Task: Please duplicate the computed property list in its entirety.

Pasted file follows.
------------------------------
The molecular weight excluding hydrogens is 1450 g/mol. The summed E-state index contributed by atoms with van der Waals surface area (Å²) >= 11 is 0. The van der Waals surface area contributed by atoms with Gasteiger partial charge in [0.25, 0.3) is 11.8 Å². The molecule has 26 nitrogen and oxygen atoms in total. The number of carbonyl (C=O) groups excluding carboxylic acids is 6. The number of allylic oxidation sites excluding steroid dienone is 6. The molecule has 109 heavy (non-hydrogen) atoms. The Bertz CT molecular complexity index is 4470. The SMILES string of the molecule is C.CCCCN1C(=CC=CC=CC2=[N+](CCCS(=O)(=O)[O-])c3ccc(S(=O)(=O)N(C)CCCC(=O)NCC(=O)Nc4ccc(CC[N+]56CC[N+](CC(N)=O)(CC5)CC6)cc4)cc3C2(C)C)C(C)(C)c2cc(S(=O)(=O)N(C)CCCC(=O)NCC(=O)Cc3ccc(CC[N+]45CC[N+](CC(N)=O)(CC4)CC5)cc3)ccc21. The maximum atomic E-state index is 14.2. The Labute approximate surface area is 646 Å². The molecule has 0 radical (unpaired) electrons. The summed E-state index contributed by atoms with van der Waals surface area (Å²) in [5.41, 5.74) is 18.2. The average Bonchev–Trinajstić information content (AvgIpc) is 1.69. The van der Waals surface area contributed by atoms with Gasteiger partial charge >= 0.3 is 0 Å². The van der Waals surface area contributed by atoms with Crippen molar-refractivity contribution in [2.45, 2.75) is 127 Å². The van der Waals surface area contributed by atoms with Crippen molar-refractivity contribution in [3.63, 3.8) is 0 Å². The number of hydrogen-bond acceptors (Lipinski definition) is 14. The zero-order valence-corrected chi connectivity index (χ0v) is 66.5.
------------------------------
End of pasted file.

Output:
The molecular weight excluding hydrogens is 1450 g/mol. The summed E-state index contributed by atoms with van der Waals surface area (Å²) >= 11 is 0. The van der Waals surface area contributed by atoms with Gasteiger partial charge in [0.25, 0.3) is 11.8 Å². The molecule has 26 nitrogen and oxygen atoms in total. The number of carbonyl (C=O) groups excluding carboxylic acids is 6. The number of allylic oxidation sites excluding steroid dienone is 6. The molecule has 109 heavy (non-hydrogen) atoms. The Bertz CT molecular complexity index is 4470. The SMILES string of the molecule is C.CCCCN1C(=CC=CC=CC2=[N+](CCCS(=O)(=O)[O-])c3ccc(S(=O)(=O)N(C)CCCC(=O)NCC(=O)Nc4ccc(CC[N+]56CC[N+](CC(N)=O)(CC5)CC6)cc4)cc3C2(C)C)C(C)(C)c2cc(S(=O)(=O)N(C)CCCC(=O)NCC(=O)Cc3ccc(CC[N+]45CC[N+](CC(N)=O)(CC4)CC5)cc3)ccc21. The maximum atomic E-state index is 14.2. The Labute approximate surface area is 646 Å². The molecule has 0 radical (unpaired) electrons. The summed E-state index contributed by atoms with van der Waals surface area (Å²) in [5.41, 5.74) is 18.2. The average Bonchev–Trinajstić information content (AvgIpc) is 1.69. The van der Waals surface area contributed by atoms with Gasteiger partial charge >= 0.3 is 0 Å². The van der Waals surface area contributed by atoms with Crippen molar-refractivity contribution in [2.45, 2.75) is 127 Å². The van der Waals surface area contributed by atoms with Crippen molar-refractivity contribution in [3.63, 3.8) is 0 Å². The number of hydrogen-bond acceptors (Lipinski definition) is 14. The zero-order valence-corrected chi connectivity index (χ0v) is 66.5.